On Labor Day, exactly five weeks after the Baltimore Orioles acquired Tim Beckham from the Tampa Bay Rays at the non-waiver trade deadline, the team handed out T-shirts bearing the shortstop's name.
During those five weeks, Beckham not only set a record for earliest T-shirt honoree in Orioles history, but he also had 50 hits in August, the second-most in club history, and made himself the odds-on favorite to be the team's shortstop in 2018 and perhaps beyond.
With longtime shortstop J.J. Hardy unlikely to return next year, the Orioles were searching for a replacement at the trade deadline.
"We told clubs that we were looking for a shortstop, and anything we were going to do around the trade deadline was going to focus around that," Orioles executive vice president of baseball operations Dan Duquette said.
Tampa Bay had recently traded for shortstop Adeiny Hechavarria from the Miami Marlins, and Beckham, who had been the Rays' starting shortstop, moved to second base.
Beckham was the No. 1 overall pick in the 2008 draft by the Rays, and it wasn't until this season that he was a major league regular.
"We liked a lot of things about Beckham," Duquette said. "We liked his bat, his power, his speed, his arm. His overall tools are really great. He's very talented. He's a really productive hitter outside [Tropicana Field]."
Duquette noted Beckham's numbers had been adversely impacted by playing half his games at Tampa Bay's Tropicana Field, where he hit .222.
Tropicana Field has been ranked statistically as one of the more pitcher-friendly parks in the majors and has been especially tough on right-handed hitters such as Beckham
As soon as Beckham came to Baltimore, the 27-year-old came to life. He recorded a hit during his first 12 games with the Orioles and had multi-hit games in nine of them.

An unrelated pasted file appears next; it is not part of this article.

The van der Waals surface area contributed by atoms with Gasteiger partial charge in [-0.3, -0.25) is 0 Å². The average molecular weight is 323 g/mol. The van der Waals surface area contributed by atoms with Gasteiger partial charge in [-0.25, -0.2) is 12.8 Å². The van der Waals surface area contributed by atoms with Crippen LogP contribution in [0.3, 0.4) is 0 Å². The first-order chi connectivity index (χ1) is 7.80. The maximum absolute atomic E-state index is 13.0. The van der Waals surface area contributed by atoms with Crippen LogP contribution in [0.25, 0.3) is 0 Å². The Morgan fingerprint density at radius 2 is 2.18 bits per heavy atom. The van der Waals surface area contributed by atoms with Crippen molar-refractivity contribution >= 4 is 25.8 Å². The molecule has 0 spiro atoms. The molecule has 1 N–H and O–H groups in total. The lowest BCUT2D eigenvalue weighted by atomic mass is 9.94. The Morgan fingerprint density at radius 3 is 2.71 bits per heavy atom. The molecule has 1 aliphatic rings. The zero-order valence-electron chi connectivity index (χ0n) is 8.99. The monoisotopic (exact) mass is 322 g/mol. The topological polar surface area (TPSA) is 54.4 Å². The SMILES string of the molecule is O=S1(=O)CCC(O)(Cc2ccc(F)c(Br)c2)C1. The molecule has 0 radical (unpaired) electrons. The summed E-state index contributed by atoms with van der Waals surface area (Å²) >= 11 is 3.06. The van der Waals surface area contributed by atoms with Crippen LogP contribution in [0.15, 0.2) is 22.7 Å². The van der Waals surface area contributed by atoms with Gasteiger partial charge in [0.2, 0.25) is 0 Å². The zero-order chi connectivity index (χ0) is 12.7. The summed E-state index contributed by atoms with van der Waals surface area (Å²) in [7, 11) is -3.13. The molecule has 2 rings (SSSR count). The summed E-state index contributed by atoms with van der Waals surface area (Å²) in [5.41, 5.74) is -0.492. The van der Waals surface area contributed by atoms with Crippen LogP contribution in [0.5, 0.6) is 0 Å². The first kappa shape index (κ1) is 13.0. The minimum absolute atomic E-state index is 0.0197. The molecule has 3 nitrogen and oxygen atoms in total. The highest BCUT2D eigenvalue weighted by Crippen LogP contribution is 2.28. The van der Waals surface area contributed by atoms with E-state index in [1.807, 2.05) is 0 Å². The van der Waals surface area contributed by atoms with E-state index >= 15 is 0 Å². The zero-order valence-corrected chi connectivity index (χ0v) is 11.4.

"Just having him on the team is great," third baseman Manny Machado said. "He brings us a lot of energy. The last couple of weeks he's been here, he's taken us to another level."
Ten games into Beckham's Orioles tenure, manager Buck Showalter elevated him into the leadoff spot. Beckham doesn't walk often, but if he hits well enough, that may not matter.
"It's cool. I like it. I like batting leadoff," Beckham said. "You can set the tone with the first at-bat of the game. That's something I like to do. If I see a pitch up I can drive, I take an aggressive hack at it. We're an aggressive lineup, and we don't want to let a fastball pass, so we're going to be swinging out of the chute."
There have been questions about Beckham's defense. He committed four errors in 25 games at shortstop with the Rays in 2016 and has already committed eight errors in his first 34 games with Baltimore.
Beckham said he isn't satisfied being just a skilled hitter. He knows the Orioles require superior defense and have a tradition of excellence at shortstop. In addition to Hardy, Luis Aparicio, Mark Belanger, Cal Ripken Jr., Mike Bordick and Miguel Tejada have all been mainstays.
"I want to keep growing as a defender and keep getting better as a defender," Beckham said. "I want to be an elite defender. I want to be a Gold Glover. I'm sure that everybody that plays the game and plays the middle infield wants to be a Gold Glover as well. Just to be alongside those guys is a blessing, and I'm looking forward to winning more ballgames with those guys."